masc. genitive honorific epithets

Timothy S. Ross rosst at CGS.EDU
Mon Dec 4 15:12:44 CST 1995

Just to add my two cents' worth:
        One should try to be aware of the actual name of the individual
being honored by a specific epithet of genitive form, because it will often
affect whether the epithet is terminated in one "i" or two.
        There is a sloppy trend toward automatically throwing two i's on
the end of any epithet named for a man, but there are cases where this will
be incorrect.  The Hungarian naturalist and "bad boy", Janos ("John")
Xantus was stationed at Fort Tejon in Southern California for a time in the
1800s and collected a number of taxa that were subsequently described as
new by Asa Gray.  One of them was Solanum xanti, for example.  Since Xantus
is already of proper Latin form as a second declension substantive, the
proper genitive form is "xanti" -- and not "xantii" as most people are wont
to spell it.
        Likewise, Wislizenus was honored with Quercus wislizeni (-- NOT
wislizenii, as most people spell it).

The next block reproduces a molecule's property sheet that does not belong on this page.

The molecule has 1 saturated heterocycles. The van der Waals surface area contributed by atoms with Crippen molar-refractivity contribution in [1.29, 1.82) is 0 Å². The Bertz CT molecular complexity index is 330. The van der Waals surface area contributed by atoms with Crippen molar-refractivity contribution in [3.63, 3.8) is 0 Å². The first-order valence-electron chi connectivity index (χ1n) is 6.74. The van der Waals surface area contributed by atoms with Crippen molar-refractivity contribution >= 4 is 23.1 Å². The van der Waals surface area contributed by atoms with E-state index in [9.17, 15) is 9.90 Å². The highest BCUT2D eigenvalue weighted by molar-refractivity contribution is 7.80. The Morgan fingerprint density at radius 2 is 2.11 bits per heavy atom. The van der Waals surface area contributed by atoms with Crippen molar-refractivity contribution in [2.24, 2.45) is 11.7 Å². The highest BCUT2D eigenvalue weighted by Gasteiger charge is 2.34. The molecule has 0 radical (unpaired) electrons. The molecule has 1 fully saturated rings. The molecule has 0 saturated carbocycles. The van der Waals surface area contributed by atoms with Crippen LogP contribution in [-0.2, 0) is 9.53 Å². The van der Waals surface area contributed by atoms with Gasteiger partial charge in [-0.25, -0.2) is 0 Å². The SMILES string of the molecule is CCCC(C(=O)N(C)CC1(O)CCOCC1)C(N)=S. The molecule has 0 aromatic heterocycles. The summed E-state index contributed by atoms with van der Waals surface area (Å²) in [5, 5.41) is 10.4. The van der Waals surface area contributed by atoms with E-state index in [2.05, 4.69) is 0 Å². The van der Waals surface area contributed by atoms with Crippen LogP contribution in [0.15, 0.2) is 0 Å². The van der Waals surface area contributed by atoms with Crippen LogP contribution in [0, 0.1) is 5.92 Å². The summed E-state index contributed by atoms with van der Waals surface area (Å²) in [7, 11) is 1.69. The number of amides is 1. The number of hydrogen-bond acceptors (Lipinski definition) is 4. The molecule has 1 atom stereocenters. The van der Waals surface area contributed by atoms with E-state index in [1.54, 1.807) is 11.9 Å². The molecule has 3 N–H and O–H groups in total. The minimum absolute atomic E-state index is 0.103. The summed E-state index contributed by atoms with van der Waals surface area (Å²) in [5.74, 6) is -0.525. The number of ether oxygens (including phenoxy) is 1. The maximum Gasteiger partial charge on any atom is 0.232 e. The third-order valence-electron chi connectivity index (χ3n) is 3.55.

If their names had actually been "Xant" and "Wislizen", then the
names would almost certainly have been latinized to "Xantius" and
"Wislizenius", in which case the "ii" ending would have been the
appropriate genitive form.

        Although peripheral to the topic, Xantus was also stationed for a
time in the Cape Region of Baja California, Mexico, and as a naturalist
also made a number of important discoveries there.  Xantus' hummingbird was
named in his honor, but interestingly (or at least I think so), the generic
name was constructed as Xantusia, rather than Xantia.  I believe that
either generic name would have been acceptable under the ICBN.

Sr. Curatorial Asst.
RSA-POM Herbarium
Rancho Santa Ana Botanic Garden
1500 North College Avenue
Claremont, CA 91711, U.S.A.
(909) 625-8767 ext. 233
FAX (909) 626-7670
rosst at

"At the end of a fortnight, I fired myself for willful incompetence."
              -- Donald Culross Peattie (The Road of a Naturalist, 1941)

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